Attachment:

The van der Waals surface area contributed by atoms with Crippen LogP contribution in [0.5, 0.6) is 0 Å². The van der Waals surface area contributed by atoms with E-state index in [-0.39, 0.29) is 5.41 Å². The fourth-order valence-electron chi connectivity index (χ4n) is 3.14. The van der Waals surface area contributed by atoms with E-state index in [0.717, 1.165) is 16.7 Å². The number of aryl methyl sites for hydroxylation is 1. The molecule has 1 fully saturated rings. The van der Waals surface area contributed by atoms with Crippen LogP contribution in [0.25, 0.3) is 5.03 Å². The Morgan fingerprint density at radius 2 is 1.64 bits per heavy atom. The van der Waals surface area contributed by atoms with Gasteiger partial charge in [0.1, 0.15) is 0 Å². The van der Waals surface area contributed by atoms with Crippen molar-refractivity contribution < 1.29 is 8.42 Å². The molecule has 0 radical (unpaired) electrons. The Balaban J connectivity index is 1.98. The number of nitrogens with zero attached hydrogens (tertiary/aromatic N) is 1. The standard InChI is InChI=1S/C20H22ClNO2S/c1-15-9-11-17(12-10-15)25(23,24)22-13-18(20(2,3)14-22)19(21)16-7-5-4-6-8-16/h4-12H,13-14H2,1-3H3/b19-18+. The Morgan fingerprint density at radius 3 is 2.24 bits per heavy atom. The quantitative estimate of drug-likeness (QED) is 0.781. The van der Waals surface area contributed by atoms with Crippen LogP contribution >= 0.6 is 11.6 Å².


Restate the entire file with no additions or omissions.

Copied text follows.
The van der Waals surface area contributed by atoms with Crippen LogP contribution in [0.5, 0.6) is 0 Å². The van der Waals surface area contributed by atoms with E-state index in [-0.39, 0.29) is 5.41 Å². The fourth-order valence-electron chi connectivity index (χ4n) is 3.14. The van der Waals surface area contributed by atoms with E-state index in [0.717, 1.165) is 16.7 Å². The number of aryl methyl sites for hydroxylation is 1. The molecule has 1 fully saturated rings. The van der Waals surface area contributed by atoms with Crippen LogP contribution in [0.25, 0.3) is 5.03 Å². The Morgan fingerprint density at radius 2 is 1.64 bits per heavy atom. The van der Waals surface area contributed by atoms with Gasteiger partial charge in [0.1, 0.15) is 0 Å². The van der Waals surface area contributed by atoms with Crippen molar-refractivity contribution < 1.29 is 8.42 Å². The molecule has 0 radical (unpaired) electrons. The Balaban J connectivity index is 1.98. The number of nitrogens with zero attached hydrogens (tertiary/aromatic N) is 1. The standard InChI is InChI=1S/C20H22ClNO2S/c1-15-9-11-17(12-10-15)25(23,24)22-13-18(20(2,3)14-22)19(21)16-7-5-4-6-8-16/h4-12H,13-14H2,1-3H3/b19-18+. The Morgan fingerprint density at radius 3 is 2.24 bits per heavy atom. The quantitative estimate of drug-likeness (QED) is 0.781. The van der Waals surface area contributed by atoms with Crippen LogP contribution >= 0.6 is 11.6 Å².